China’s annual economic growth has slowed since the global financial crisis, dropping from 14.2% in 2007 to 6.9% in 2017. The question as to whether China would fall into the middle-income trap (MIT) has attracted plenty of discussions. However, China is a diverse country with uneven economic development. Some provinces are far more advanced than others. Therefore, it might be inaccurate to look at China as one single entity to make a judgment on the MIT issue. Instead, looking into each province and comparing provincial-level differences would be more insightful.
This case is essentially about economic growth and development in general, and that of China in particular. It makes the topic of growth more interesting by discussing the triggering factors of the MIT through comparing the differences between a “trapped” and an “escaped” province, i.e., Shaanxi and Jiangsu. To alleviate the regional development gap, Shaanxi and Jiangsu became paired poverty alleviation partners in 1996 under the guidance of the Chinese central government. However, more than 20 years have passed, yet there is still a huge gap between the two provinces in many fields. Jiangsu’s GDP per capita has surpassed the range of MIT, while Shaanxi’s has not and is very likely to be trapped with the continuing slowdown of its economic growth. The key difference between the two provinces is not their resources, but their development policies.
the Middle Income Trap
International Journal of Finance Economics
This paper studies how monetary easing provides incentives for banks to take risk and issue mortgage-backed securities (MBS) and, because MBS have the "lemon" property, why MBS buyers are willing to purchase high-risk securities at high prices. Banks need equity to attract deposits. Monetary easing reduces this need, and banks leverage up and reduce their monitoring efforts. The internal need for liquidity and risk sharing motivates banks to issue MBS. Security buyers understand the moral hazard problem that banks face but are willing to purchase bank securities at high prices because monetary easing would also reduce their cost of funds.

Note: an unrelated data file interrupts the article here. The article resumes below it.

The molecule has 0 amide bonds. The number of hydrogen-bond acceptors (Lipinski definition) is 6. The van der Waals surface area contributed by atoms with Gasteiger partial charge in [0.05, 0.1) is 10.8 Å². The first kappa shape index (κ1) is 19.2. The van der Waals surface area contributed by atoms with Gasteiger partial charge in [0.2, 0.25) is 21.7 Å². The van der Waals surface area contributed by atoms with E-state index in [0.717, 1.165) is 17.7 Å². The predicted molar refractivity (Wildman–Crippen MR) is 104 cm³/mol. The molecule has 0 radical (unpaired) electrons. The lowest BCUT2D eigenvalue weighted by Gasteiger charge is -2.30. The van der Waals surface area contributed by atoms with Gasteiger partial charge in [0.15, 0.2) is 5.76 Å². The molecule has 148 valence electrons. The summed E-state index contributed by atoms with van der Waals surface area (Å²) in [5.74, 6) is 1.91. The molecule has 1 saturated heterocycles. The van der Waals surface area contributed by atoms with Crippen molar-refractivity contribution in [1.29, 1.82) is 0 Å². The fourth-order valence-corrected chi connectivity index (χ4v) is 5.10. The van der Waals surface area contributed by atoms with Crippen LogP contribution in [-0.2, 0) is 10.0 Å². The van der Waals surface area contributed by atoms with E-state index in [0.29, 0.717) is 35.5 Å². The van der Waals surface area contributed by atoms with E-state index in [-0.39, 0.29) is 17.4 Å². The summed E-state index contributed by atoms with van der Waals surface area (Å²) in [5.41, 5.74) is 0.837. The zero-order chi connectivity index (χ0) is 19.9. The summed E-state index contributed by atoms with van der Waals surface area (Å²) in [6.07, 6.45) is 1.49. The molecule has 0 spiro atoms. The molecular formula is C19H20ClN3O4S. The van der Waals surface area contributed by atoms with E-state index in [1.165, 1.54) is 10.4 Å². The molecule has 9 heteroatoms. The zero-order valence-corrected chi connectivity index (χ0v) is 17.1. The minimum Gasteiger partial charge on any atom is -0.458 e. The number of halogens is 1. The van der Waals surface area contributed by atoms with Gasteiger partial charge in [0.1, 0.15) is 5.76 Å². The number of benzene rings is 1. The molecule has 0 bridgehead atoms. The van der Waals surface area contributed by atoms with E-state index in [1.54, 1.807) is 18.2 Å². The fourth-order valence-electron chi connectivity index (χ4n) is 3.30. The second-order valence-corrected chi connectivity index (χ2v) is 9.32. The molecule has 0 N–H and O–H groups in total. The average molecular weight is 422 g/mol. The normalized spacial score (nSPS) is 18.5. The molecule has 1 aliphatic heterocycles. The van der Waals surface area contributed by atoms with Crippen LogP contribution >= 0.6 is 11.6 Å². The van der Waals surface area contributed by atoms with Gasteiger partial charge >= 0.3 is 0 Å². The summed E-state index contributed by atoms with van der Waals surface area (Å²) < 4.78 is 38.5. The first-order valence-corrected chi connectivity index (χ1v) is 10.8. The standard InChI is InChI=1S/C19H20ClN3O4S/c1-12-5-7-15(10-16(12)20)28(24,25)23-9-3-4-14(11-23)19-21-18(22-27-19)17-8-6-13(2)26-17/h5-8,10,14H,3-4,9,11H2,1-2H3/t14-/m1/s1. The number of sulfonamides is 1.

This study investigates how heterogeneous firms choose their lenders when they raise external finance for Foreign Direct Investment (FDI) and how the choice of financing structure affects FDI activities. We establish an asymmetric information model to analyze why certain firms use private bank loans while others use public bonds to finance foreign production. The hidden information is the productivity shock to FDI. Banks are willing to monitor the risk of FDI, while bondholders are not; hence, banks act as a costly middleman that enables firms to avoid excessive risk. We show that firms’ productivity levels, the riskiness of FDI, and the relative costs of bank finance and bond finance are three key determinants of the firm’s financing choice. Countries with higher productivity, higher bank costs, or investment in less risky destinations, use more bond finance than bank finance. These results are supported by evidence from OECD countries.
Foreign direct investment